Will Portsmouth’s streets be car-less soon? 

Could cars disappear from the streets as quickly as horse-drawn carriages did?
Could cars disappear from the streets as quickly as horse-drawn carriages did?

Techie folk are predicting that within the next decade, many of us will decide we no longer need a car and that, within 20 years, personal cars will be a thing of the past. 

Easy to scoff (I am), but apparently the combustion engine is likely to be replaced by self-driving electric cars in an Uber-like network, and it will be so cheap that we’ll all condemn our engines to the scrapheap.

But what about road-trips like Route 66? Or will we just hire a car for those? In 1908, the first Ford model rolled off production lines. The streets were full of horse-drawn carriages still. By 1930, there were no carriages in sight and the roads were full of cars.  It doesn’t take long for things to change.

Portsmouth’s new streetlights could burn your retinas

As the nights draw in, the time of year approaches when we confuse our offspring completely by telling them it’s fine to not only go to the homes of strangers but to also accept sweets from them. 

The amber glow of the streetlights falls upon the pavements in puddles of light against the gloom, and …

Oh, nope, rewind. Did I say amber glow? Thereby giving the impression of something warm, perhaps cosy, suitable to have outside a small child’s bedroom window?

What I meant was a stark white light, bright and luminescent and downright intrusive. Instead of the traditional golden glow of the streetlights, many in Portsmouth are being replaced with what appears to be bulbs stolen from Fratton Park’s floodlights.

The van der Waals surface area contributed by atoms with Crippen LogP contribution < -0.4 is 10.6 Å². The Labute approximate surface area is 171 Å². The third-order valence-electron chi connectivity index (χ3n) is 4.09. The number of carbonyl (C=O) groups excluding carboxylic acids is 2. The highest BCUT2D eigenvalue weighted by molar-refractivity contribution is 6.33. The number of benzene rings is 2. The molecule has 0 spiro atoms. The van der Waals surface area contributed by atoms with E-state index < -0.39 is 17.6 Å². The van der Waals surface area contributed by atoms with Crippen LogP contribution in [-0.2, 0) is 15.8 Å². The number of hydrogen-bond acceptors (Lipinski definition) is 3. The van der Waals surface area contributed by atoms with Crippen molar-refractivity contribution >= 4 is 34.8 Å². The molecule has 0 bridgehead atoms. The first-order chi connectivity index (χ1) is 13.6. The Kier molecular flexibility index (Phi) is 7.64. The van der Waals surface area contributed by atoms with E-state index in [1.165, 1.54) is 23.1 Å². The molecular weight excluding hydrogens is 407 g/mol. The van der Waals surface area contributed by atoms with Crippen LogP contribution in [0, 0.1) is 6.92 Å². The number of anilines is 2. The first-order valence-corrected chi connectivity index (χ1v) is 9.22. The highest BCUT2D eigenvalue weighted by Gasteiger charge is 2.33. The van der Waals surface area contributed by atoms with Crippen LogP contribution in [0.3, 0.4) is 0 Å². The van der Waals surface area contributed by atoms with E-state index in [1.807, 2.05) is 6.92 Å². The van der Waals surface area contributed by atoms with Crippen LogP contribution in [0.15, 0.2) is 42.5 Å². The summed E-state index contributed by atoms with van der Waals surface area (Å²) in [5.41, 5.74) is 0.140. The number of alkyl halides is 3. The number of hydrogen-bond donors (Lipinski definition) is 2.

I’d imagine that some streets in the northern end of the city are probably now visible to the International Space Station (as is, I half suspect, the vast quantity of dog poo on them).

In fact, perhaps that is why the streets now resemble a prison yard. Have they been day-glowed so that not only do small children refuse to sleep, but pedestrians can actually see the dog mess before squelching their winter wellies in it this year?

Personally, I’d rather the council had spent the cash on monitoring and removing the fetid sea of faeces and left the lights alone.

I noticed the change last Friday, when my forecourt went from the usual sleepy orange glow to police searchlight in full force.

We assumed this was a car’s headlights or even several cars, until we peered outside and risked burning our retinas.

Who wants bright white lights in the street at night? Much as this is a bit first-world problems to be moaning about, it’s also legitimate from the point of view of younger kids – fussy sleepers at the best of times, let alone when they think it’s actually 9am outside – and also for any adult without a blackout curtain.

I can’t imagine that this is a crime-fighting initiative (it would be useless), so what is the point? Aside from giving middle-aged moaners like myself further fodder.

Many schools deserve praise I just can’t fit them all in!

A couple of readers commented about other schools that should have had a mention in a piece I wrote about education improving in the city. 

Undoubtedly there are many schools that have improved – which was my point – but due to the word count I chose two of the schools that were once Special Measures and are no longer. In particular, the statistics behind award-winning nurture group The Rockpool, at Manor Infants and Nursery, stand out. Exclusions have fallen from 31 to zero, and part-time timetables have fallen from eight to zero. 

The Progress 8 benchmark was something else I looked at when deciding which schools to write about.